I walk so early, these hot days, past penitent,
still-folded daylilies, who hold their floral
stems outstretched to where the sun will show
itself next, past robins sparring for land rights,
empty rentals soon to fill with families,
creek beds almost empty until after a downpour
later in the day.
I stop near the end of my walk
(just before the uphill leg) to sit
on Max’s dock and gaze out, waiting
for poems to come. So still today – no breezes
moving air or water. I see a small
dot gliding along on the lake’s surface.
I watch carefully: it is not a poem, nor a muskrat’s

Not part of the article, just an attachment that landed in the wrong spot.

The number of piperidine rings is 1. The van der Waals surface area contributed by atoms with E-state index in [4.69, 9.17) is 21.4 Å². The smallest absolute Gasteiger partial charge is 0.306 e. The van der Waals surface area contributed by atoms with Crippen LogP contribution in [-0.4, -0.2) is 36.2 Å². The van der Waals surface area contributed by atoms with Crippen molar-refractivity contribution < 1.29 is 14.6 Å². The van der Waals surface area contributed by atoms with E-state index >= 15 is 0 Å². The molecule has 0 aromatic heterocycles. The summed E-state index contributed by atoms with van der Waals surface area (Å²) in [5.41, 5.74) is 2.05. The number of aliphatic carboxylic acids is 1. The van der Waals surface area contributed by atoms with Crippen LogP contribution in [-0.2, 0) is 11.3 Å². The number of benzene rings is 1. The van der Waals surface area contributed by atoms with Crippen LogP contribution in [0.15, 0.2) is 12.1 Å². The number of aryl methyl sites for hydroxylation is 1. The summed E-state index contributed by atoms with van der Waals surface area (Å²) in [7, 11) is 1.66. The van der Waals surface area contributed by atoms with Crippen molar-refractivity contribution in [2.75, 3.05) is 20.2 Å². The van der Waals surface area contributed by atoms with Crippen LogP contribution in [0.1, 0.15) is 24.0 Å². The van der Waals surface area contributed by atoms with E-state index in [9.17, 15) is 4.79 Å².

snout, nor a diving duck coming up for air.
A water snake, not so big, maybe
a foot long if it were straightened out. It is never
straight, though, but like a constantly shifting sine
wave, its entire body winding from side
to side at a quiet pace, not hurried, raising
no foaming wake or embossed ripples, just the nose
With my cell, I video its journey
and stand to follow it as it comes close to the dock,
stops to lick the air with vibrating tongue.
Despite my aversion, I am spellbound, staring, noticing
its green and brown bands, its lazily
floating tail. Then it sees me, and when
I take a noisy step closer, squeaking on the boards,
it withdraws into cooler shadows in the water below me.